Leading Pro-Abortion Republican Congressman Resigns to Take Biotech Job
by Paul Nowak
LifeNews.com Staff Writer
July 22, 2004
Washington, DC (LifeNews.com) — A pro-abortion Republican congressman known for leading opposition to pro-life legislation is expected to resign in order to join a firm that lobbies for embryonic stem cell research.
U.S. Rep. James Greenwood (R-PA) is expected to announce Thursday that he will step down from his seat which he has held for the past six terms, to take a position at the head of a biotech industry lobbing organization.
Pro-life leaders are not surprised by Greenwood’s choice of a new career.
"In the U.S. House, Greenwood led the fights against the Partial-Birth Abortion Ban Act and the bill to ban human cloning, and he is the co-chair of the organized pro-abortion caucus," Douglas Johnson, legislative director of the National Right to Life Committee told LifeNews.com.
"If the Biotechnology Industry Organization picks him as its president, that will say a lot about the priorities of the leadership of that organization," Johnson added.
According to the Associated Press, the lobbyist job offer came from the Biotechnology Industry Organization, a Washington-based association representing hundreds of biotechnology companies, including those that are pushing for approval of embryonic stem cell research.
While the House Energy and Commerce Committee’s subcommittee on Oversight and Investigations, which Greenwood leads, received national attention for unearthing the insider-trading allegations involving Martha Stewart, pro-life organizations have considered him notorious for his strong pro-abortion stance.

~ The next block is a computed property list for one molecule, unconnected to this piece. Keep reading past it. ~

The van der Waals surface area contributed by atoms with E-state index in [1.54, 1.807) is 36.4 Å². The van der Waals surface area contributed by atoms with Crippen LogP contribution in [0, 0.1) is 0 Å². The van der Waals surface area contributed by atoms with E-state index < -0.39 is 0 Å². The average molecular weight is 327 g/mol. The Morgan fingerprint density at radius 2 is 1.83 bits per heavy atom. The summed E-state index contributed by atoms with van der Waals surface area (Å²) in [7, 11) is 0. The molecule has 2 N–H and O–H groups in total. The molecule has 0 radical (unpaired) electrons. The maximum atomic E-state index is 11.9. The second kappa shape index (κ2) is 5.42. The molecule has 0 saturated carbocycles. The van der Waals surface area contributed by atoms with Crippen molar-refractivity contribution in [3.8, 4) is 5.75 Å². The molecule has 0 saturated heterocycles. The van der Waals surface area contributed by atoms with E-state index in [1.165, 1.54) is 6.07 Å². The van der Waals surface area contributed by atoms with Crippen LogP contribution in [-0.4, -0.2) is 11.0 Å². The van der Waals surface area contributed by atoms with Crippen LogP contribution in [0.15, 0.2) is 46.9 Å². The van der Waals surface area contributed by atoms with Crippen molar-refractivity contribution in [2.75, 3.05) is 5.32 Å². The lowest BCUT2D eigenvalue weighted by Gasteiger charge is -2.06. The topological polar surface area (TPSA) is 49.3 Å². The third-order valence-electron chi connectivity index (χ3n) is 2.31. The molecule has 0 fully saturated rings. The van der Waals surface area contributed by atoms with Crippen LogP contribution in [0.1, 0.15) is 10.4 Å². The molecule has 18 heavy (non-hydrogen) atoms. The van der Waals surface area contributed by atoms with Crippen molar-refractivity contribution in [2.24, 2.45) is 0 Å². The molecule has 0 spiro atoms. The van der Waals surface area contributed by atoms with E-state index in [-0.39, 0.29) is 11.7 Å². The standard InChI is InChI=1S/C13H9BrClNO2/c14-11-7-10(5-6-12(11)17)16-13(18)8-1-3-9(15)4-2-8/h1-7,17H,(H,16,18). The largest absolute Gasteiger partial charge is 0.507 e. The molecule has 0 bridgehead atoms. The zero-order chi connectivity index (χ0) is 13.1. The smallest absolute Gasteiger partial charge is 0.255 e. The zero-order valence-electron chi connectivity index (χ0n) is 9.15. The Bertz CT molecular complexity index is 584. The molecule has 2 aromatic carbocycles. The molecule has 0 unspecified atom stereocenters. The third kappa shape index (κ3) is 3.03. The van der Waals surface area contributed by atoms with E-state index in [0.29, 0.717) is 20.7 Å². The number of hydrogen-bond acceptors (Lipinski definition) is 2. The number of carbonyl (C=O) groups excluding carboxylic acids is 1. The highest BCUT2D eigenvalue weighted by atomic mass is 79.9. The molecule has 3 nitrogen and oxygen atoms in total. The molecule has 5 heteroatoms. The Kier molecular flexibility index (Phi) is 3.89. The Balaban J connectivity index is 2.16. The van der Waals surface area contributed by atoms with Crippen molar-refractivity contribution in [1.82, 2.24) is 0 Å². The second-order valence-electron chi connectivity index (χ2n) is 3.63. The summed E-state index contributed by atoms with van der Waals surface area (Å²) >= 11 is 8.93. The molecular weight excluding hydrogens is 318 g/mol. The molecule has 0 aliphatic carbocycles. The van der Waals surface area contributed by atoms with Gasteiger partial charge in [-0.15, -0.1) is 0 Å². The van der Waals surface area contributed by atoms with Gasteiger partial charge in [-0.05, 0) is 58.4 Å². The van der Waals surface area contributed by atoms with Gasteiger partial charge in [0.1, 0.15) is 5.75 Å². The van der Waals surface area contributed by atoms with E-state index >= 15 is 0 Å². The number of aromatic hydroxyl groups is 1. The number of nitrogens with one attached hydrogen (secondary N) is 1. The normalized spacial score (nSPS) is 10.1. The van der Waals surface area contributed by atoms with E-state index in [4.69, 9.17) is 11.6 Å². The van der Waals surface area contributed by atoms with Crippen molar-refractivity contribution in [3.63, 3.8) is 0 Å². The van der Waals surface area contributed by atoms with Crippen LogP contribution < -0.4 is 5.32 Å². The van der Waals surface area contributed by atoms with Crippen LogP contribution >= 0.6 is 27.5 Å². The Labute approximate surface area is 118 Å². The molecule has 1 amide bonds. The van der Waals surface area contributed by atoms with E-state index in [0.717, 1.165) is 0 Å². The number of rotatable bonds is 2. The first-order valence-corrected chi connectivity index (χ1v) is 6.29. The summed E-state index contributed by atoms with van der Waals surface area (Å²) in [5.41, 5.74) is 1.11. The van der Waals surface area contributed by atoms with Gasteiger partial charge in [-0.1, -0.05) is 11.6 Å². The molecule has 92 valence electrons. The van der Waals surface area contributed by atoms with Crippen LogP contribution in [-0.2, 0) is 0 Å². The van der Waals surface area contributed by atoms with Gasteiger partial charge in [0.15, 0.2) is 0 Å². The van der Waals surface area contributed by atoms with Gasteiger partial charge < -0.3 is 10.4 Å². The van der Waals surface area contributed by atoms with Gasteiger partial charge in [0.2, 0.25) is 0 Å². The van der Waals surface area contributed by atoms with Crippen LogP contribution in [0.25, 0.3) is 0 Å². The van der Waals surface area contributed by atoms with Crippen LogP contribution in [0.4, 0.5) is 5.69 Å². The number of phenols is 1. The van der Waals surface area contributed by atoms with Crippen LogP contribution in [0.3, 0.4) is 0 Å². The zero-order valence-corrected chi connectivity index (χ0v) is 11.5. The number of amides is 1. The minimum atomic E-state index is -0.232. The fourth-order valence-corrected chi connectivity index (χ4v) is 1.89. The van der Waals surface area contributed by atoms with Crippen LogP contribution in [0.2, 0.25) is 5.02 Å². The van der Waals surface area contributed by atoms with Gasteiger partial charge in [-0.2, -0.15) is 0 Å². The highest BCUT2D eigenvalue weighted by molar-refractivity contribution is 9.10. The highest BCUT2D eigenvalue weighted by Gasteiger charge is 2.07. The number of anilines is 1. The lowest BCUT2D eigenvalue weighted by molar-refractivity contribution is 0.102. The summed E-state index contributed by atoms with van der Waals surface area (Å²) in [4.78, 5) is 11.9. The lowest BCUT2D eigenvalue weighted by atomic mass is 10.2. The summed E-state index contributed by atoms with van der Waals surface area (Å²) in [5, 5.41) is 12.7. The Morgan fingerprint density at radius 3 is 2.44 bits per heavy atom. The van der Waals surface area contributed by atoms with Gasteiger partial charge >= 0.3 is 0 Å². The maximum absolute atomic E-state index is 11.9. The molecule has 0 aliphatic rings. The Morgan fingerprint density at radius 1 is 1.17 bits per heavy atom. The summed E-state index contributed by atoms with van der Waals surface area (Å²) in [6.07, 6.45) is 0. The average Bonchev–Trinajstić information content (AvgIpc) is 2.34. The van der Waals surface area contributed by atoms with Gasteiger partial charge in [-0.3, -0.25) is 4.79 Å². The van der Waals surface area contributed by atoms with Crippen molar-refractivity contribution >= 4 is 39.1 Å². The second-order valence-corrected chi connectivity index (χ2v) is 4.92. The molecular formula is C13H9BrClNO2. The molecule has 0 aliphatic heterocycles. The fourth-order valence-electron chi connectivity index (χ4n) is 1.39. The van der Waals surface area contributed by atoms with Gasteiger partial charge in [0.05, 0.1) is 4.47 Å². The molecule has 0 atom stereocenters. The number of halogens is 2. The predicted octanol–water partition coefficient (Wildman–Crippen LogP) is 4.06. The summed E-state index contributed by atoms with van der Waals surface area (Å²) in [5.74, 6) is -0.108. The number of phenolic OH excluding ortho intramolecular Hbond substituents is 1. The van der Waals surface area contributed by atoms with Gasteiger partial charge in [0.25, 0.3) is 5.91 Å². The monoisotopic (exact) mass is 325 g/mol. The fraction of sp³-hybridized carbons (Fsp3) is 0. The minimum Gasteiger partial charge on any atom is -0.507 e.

Greenwood has been criticized for trying to add an exception for the mother’s health to the federal ban on partial-birth abortion. Such health exceptions are considered a legalistic loophole by pro-life groups, who say such an exception could be used by abortion practitioners to justify virtually all abortions.
A number of leading physicians’ groups have said that partial-birth abortion is never necessary to safeguard a woman’s health.
Following the FDA’s decision not to approve the morning after pill, called Plan B by the manufacturer, Greenwood met with Steven Galson, acting director of FDA’s Center for Drug Evaluation and Research, and said he is "very confident" that the FDA will reverse its decision later this year.
Prior to the meeting, Greenwood called the decision "horrible" and told The Hill newspaper that he was going to meet with Galson with the intention of "reading him the riot act."
Greenwood stated publicly in June that he respects diverse religious views on abortion "up to the moment they try to put their faith into laws," during an address to the Religious Coalition for Reproductive Choice.